Kuwait’s Reserve Fund for Future Generations (RFFG)
The RFFG was established in 1976. The objective of the fund is to save in order to provide a stream of income for future generations. The accumulation rule of the fund requires the government to deposit 10 percent of total government revenue, irrespective of oil or budgetary developments. In addition, the fund accumulates the return on its assets. The fund’s capital is understood to be invested mainly in foreign assets.25 There are no precise rules governing the withdrawal of assets, although drawing on the fund requires approval by the national assembly. Use of the fund’s resources in the aftermath of the Gulf War helped to finance a large part of the reconstruction effort.
On the basis of available information, Kuwait has followed relatively prudent fiscal policies. Over the past two decades, the consolidated fiscal position has generally been in strong surplus (excluding the reconstruction period in the early 1990s), and expenditure policy has not generally been driven by revenue availability.
Papua New Guinea’s Mineral Resources Stabilization Fund (MRSF)
The MRSF was established in Papua New Guinea in 1974. with the objective of stabilizing revenue to the budget from mining and oil sources. The inflows into the MRSF’s account are the revenues from mineral resources. The MRSF may make transfers to the general treasury account, based on a combination of rules and discretion. The MRSF Board, which is made up of government officials, has to project average annual mineral resource revenue over the next eight years, with price forecasts constrained by long-run historical average prices. On this basis a transfer, considered by the board to be sustainable over the next five years, is made.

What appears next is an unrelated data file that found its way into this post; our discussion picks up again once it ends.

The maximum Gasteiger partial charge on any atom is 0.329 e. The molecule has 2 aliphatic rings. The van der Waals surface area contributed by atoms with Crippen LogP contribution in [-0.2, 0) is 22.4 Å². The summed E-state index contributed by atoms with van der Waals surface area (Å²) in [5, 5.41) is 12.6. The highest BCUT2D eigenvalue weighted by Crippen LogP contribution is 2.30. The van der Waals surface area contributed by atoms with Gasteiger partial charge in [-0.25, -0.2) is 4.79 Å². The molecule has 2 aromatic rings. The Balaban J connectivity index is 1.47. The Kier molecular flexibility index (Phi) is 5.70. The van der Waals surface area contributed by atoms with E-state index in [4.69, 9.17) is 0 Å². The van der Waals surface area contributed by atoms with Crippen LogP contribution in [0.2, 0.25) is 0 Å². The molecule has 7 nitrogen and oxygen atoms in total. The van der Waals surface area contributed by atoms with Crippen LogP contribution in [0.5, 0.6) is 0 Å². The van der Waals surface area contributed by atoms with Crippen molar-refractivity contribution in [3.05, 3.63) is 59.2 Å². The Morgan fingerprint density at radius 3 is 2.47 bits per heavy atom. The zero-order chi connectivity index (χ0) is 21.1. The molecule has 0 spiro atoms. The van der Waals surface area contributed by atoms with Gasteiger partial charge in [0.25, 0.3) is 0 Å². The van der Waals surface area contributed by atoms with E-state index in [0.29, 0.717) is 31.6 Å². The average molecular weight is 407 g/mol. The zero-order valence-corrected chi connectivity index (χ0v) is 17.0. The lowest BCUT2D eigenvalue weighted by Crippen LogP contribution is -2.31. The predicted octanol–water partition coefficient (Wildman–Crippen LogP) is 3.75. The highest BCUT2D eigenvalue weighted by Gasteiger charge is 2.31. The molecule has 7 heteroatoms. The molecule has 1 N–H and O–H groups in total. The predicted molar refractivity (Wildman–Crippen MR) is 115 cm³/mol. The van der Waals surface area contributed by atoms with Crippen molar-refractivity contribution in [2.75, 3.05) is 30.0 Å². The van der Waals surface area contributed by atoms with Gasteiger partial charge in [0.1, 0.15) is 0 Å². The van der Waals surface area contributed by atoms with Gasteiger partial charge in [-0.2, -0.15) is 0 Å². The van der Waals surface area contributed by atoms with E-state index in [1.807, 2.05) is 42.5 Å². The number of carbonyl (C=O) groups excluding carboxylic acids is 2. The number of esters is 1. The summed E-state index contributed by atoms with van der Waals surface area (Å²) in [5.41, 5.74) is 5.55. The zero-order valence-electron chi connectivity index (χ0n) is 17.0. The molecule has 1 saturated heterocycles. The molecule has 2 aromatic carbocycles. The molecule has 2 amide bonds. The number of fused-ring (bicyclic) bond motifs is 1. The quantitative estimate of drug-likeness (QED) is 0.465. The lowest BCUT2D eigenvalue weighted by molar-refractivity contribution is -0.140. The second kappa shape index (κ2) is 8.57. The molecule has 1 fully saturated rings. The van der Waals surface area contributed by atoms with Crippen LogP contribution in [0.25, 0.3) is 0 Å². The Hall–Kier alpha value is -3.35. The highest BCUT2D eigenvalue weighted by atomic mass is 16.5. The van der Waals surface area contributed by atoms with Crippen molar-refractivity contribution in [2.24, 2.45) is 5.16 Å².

The performance of the MRSF has been mixed. First, despite its stated objectives, transfers from the MRSF have varied significantly from year to year, almost as much as the resource revenues themselves. This has been due to the instability of revenue forecasts—itself a reflection of underlying resource price volatility, but also of budgetary needs. An initial provision restricting the amount transferred to the budget in any one year to no more than 20 percent higher than the previous year was found to be unduly restrictive and was relaxed in 1986. Second, the fund does not appear to have been well integrated with overall fiscal policy or to have helped stabilize budget expenditure, which has been partly financed with debt operations outside of the MRSF.26
The MRSF is in the process of being wound down. In late 1999, the MRSF Board was directed to use the remaining balance to reduce government debt held by the central bank. During 2000, all inflows into the MRSF were to be transferred to the general budget account, and the MRSF Act is expected to be repealed in 2001.
Venezuela’s Macroeconomic Stabilization Fund (MSF)